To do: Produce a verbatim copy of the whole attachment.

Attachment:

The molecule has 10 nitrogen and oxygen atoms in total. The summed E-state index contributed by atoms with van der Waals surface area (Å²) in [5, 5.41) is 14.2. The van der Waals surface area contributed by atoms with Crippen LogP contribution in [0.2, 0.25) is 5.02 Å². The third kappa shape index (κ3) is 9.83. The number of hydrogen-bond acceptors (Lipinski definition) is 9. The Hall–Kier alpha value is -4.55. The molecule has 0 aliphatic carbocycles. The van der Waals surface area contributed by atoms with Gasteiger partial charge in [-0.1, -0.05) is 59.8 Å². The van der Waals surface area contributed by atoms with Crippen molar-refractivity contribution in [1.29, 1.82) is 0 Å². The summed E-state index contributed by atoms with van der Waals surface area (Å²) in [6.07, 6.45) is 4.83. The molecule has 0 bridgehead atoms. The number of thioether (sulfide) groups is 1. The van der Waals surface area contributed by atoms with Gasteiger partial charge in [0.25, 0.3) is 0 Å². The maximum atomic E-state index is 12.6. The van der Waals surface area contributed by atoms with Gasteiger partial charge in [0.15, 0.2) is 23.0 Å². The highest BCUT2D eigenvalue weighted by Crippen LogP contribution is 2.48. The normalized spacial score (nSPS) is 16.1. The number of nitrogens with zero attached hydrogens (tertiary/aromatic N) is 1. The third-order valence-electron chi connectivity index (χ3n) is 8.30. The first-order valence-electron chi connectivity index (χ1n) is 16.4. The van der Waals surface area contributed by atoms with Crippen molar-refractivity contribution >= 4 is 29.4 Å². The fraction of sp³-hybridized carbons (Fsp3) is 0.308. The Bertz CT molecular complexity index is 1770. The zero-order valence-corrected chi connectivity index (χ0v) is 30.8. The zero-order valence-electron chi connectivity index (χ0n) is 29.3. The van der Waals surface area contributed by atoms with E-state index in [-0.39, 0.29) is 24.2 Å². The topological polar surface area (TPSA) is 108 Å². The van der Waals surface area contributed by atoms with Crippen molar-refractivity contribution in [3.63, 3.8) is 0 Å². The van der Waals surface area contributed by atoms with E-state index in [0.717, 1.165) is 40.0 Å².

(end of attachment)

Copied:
The molecule has 10 nitrogen and oxygen atoms in total. The summed E-state index contributed by atoms with van der Waals surface area (Å²) in [5, 5.41) is 14.2. The van der Waals surface area contributed by atoms with Crippen LogP contribution in [0.2, 0.25) is 5.02 Å². The third kappa shape index (κ3) is 9.83. The number of hydrogen-bond acceptors (Lipinski definition) is 9. The Hall–Kier alpha value is -4.55. The molecule has 0 aliphatic carbocycles. The van der Waals surface area contributed by atoms with Gasteiger partial charge in [-0.1, -0.05) is 59.8 Å². The van der Waals surface area contributed by atoms with Crippen molar-refractivity contribution in [1.29, 1.82) is 0 Å². The summed E-state index contributed by atoms with van der Waals surface area (Å²) in [6.07, 6.45) is 4.83. The molecule has 0 bridgehead atoms. The number of thioether (sulfide) groups is 1. The van der Waals surface area contributed by atoms with Gasteiger partial charge in [0.25, 0.3) is 0 Å². The maximum atomic E-state index is 12.6. The van der Waals surface area contributed by atoms with Gasteiger partial charge in [0.15, 0.2) is 23.0 Å². The highest BCUT2D eigenvalue weighted by Crippen LogP contribution is 2.48. The normalized spacial score (nSPS) is 16.1. The number of nitrogens with zero attached hydrogens (tertiary/aromatic N) is 1. The third-order valence-electron chi connectivity index (χ3n) is 8.30. The first-order valence-electron chi connectivity index (χ1n) is 16.4. The van der Waals surface area contributed by atoms with Crippen molar-refractivity contribution >= 4 is 29.4 Å². The fraction of sp³-hybridized carbons (Fsp3) is 0.308. The Bertz CT molecular complexity index is 1770. The zero-order valence-corrected chi connectivity index (χ0v) is 30.8. The zero-order valence-electron chi connectivity index (χ0n) is 29.3. The van der Waals surface area contributed by atoms with E-state index in [-0.39, 0.29) is 24.2 Å². The topological polar surface area (TPSA) is 108 Å². The van der Waals surface area contributed by atoms with Crippen molar-refractivity contribution in [3.63, 3.8) is 0 Å². The van der Waals surface area contributed by atoms with E-state index in [0.717, 1.165) is 40.0 Å².